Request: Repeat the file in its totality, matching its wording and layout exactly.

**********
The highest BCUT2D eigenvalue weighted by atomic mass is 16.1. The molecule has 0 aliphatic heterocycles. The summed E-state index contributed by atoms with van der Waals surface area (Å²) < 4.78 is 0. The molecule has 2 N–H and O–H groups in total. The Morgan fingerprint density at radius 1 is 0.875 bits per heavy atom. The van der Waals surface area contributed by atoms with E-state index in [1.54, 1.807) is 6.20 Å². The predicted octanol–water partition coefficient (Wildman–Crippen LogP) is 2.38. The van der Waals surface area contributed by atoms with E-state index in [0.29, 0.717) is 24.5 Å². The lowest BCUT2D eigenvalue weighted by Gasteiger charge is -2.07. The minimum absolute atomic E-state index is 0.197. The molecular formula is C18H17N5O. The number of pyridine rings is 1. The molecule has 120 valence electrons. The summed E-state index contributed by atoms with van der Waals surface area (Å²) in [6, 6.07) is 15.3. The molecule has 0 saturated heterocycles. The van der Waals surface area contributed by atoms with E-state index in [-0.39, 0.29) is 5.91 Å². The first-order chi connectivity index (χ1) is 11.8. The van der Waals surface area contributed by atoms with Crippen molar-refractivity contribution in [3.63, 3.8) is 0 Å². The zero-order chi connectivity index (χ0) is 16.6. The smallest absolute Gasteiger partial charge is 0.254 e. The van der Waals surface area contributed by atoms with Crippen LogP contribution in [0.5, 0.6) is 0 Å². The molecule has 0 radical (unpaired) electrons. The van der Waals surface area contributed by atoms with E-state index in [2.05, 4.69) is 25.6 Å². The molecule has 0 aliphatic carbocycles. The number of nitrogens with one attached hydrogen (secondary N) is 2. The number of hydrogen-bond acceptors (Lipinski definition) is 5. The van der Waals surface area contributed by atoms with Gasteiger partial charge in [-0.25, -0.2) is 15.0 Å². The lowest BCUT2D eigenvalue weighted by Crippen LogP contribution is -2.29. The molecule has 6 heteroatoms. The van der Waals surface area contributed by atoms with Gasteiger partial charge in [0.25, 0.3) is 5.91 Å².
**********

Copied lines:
The highest BCUT2D eigenvalue weighted by atomic mass is 16.1. The molecule has 0 aliphatic heterocycles. The summed E-state index contributed by atoms with van der Waals surface area (Å²) < 4.78 is 0. The molecule has 2 N–H and O–H groups in total. The Morgan fingerprint density at radius 1 is 0.875 bits per heavy atom. The van der Waals surface area contributed by atoms with E-state index in [1.54, 1.807) is 6.20 Å². The predicted octanol–water partition coefficient (Wildman–Crippen LogP) is 2.38. The van der Waals surface area contributed by atoms with E-state index in [0.29, 0.717) is 24.5 Å². The lowest BCUT2D eigenvalue weighted by Gasteiger charge is -2.07. The minimum absolute atomic E-state index is 0.197. The molecular formula is C18H17N5O. The number of pyridine rings is 1. The molecule has 120 valence electrons. The summed E-state index contributed by atoms with van der Waals surface area (Å²) in [6, 6.07) is 15.3. The molecule has 0 saturated heterocycles. The van der Waals surface area contributed by atoms with E-state index in [-0.39, 0.29) is 5.91 Å². The first-order chi connectivity index (χ1) is 11.8. The van der Waals surface area contributed by atoms with Crippen molar-refractivity contribution in [3.63, 3.8) is 0 Å². The zero-order chi connectivity index (χ0) is 16.6. The smallest absolute Gasteiger partial charge is 0.254 e. The van der Waals surface area contributed by atoms with Crippen LogP contribution in [0.5, 0.6) is 0 Å². The molecule has 0 radical (unpaired) electrons. The van der Waals surface area contributed by atoms with E-state index in [2.05, 4.69) is 25.6 Å². The molecule has 0 aliphatic carbocycles. The number of nitrogens with one attached hydrogen (secondary N) is 2. The number of hydrogen-bond acceptors (Lipinski definition) is 5. The van der Waals surface area contributed by atoms with Gasteiger partial charge in [-0.25, -0.2) is 15.0 Å². The lowest BCUT2D eigenvalue weighted by Crippen LogP contribution is -2.29. The molecule has 6 heteroatoms. The van der Waals surface area contributed by atoms with Gasteiger partial charge in [0.25, 0.3) is 5.91 Å².